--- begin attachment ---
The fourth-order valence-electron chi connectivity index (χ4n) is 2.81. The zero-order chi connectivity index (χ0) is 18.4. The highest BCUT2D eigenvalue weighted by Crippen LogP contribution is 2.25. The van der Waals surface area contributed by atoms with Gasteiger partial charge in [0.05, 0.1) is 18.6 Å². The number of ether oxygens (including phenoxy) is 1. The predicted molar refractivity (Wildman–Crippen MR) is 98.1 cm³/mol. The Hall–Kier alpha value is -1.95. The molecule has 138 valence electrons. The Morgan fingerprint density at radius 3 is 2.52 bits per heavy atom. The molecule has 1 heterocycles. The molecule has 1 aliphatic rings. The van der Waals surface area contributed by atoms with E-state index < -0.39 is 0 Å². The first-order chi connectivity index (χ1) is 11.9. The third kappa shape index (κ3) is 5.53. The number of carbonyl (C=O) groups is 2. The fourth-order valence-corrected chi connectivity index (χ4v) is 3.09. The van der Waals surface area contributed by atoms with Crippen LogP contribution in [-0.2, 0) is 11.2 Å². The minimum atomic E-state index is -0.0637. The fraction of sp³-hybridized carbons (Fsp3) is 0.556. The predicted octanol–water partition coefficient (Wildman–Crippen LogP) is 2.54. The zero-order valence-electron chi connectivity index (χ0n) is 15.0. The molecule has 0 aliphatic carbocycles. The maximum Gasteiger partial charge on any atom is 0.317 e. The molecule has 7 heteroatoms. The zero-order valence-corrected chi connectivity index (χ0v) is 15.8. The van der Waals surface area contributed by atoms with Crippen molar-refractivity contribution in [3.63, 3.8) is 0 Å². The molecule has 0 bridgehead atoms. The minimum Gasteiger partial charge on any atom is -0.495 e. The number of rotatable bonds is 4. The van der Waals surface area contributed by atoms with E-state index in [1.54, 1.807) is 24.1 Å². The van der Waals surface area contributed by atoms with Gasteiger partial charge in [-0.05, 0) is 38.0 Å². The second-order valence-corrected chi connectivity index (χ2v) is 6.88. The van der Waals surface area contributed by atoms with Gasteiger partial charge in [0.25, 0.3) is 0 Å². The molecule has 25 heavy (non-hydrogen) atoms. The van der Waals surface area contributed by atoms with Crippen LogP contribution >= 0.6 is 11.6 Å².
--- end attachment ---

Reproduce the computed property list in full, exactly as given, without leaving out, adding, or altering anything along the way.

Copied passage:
The fourth-order valence-electron chi connectivity index (χ4n) is 2.81. The zero-order chi connectivity index (χ0) is 18.4. The highest BCUT2D eigenvalue weighted by Crippen LogP contribution is 2.25. The van der Waals surface area contributed by atoms with Gasteiger partial charge in [0.05, 0.1) is 18.6 Å². The number of ether oxygens (including phenoxy) is 1. The predicted molar refractivity (Wildman–Crippen MR) is 98.1 cm³/mol. The Hall–Kier alpha value is -1.95. The molecule has 138 valence electrons. The Morgan fingerprint density at radius 3 is 2.52 bits per heavy atom. The molecule has 1 heterocycles. The molecule has 1 aliphatic rings. The van der Waals surface area contributed by atoms with E-state index < -0.39 is 0 Å². The first-order chi connectivity index (χ1) is 11.9. The third kappa shape index (κ3) is 5.53. The number of carbonyl (C=O) groups is 2. The fourth-order valence-corrected chi connectivity index (χ4v) is 3.09. The van der Waals surface area contributed by atoms with Crippen LogP contribution in [-0.2, 0) is 11.2 Å². The minimum atomic E-state index is -0.0637. The fraction of sp³-hybridized carbons (Fsp3) is 0.556. The predicted octanol–water partition coefficient (Wildman–Crippen LogP) is 2.54. The zero-order valence-electron chi connectivity index (χ0n) is 15.0. The molecule has 0 aliphatic carbocycles. The maximum Gasteiger partial charge on any atom is 0.317 e. The molecule has 7 heteroatoms. The zero-order valence-corrected chi connectivity index (χ0v) is 15.8. The van der Waals surface area contributed by atoms with Crippen molar-refractivity contribution in [3.63, 3.8) is 0 Å². The molecule has 0 bridgehead atoms. The minimum Gasteiger partial charge on any atom is -0.495 e. The number of rotatable bonds is 4. The van der Waals surface area contributed by atoms with E-state index in [1.54, 1.807) is 24.1 Å². The van der Waals surface area contributed by atoms with Gasteiger partial charge in [-0.05, 0) is 38.0 Å². The second-order valence-corrected chi connectivity index (χ2v) is 6.88. The van der Waals surface area contributed by atoms with Gasteiger partial charge in [0.25, 0.3) is 0 Å². The molecule has 25 heavy (non-hydrogen) atoms. The van der Waals surface area contributed by atoms with Crippen LogP contribution >= 0.6 is 11.6 Å².